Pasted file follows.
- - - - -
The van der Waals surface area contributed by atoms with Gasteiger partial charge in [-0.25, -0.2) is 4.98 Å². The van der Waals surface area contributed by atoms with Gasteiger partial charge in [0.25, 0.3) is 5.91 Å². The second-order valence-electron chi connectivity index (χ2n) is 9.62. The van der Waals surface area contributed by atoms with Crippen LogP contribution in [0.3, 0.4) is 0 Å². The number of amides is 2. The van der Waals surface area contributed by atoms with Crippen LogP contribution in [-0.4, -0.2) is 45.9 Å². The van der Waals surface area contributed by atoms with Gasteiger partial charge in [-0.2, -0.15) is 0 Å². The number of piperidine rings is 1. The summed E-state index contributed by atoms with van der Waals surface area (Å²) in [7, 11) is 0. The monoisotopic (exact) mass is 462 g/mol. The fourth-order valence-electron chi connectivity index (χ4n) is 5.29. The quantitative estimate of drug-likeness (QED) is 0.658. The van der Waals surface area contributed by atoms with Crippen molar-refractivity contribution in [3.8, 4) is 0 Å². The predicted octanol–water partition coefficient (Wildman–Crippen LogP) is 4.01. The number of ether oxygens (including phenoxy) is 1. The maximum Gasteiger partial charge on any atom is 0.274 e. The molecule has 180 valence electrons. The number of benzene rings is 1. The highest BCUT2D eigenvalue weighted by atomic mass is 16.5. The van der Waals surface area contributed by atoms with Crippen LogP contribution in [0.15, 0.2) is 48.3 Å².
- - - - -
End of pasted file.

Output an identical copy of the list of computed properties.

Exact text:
The van der Waals surface area contributed by atoms with Gasteiger partial charge in [-0.25, -0.2) is 4.98 Å². The van der Waals surface area contributed by atoms with Gasteiger partial charge in [0.25, 0.3) is 5.91 Å². The second-order valence-electron chi connectivity index (χ2n) is 9.62. The van der Waals surface area contributed by atoms with Crippen LogP contribution in [0.3, 0.4) is 0 Å². The number of amides is 2. The van der Waals surface area contributed by atoms with Crippen LogP contribution in [-0.4, -0.2) is 45.9 Å². The van der Waals surface area contributed by atoms with Gasteiger partial charge in [-0.2, -0.15) is 0 Å². The number of piperidine rings is 1. The summed E-state index contributed by atoms with van der Waals surface area (Å²) in [7, 11) is 0. The monoisotopic (exact) mass is 462 g/mol. The fourth-order valence-electron chi connectivity index (χ4n) is 5.29. The quantitative estimate of drug-likeness (QED) is 0.658. The van der Waals surface area contributed by atoms with Crippen molar-refractivity contribution in [3.8, 4) is 0 Å². The predicted octanol–water partition coefficient (Wildman–Crippen LogP) is 4.01. The number of ether oxygens (including phenoxy) is 1. The maximum Gasteiger partial charge on any atom is 0.274 e. The molecule has 180 valence electrons. The number of benzene rings is 1. The highest BCUT2D eigenvalue weighted by atomic mass is 16.5. The van der Waals surface area contributed by atoms with Crippen LogP contribution in [0.15, 0.2) is 48.3 Å².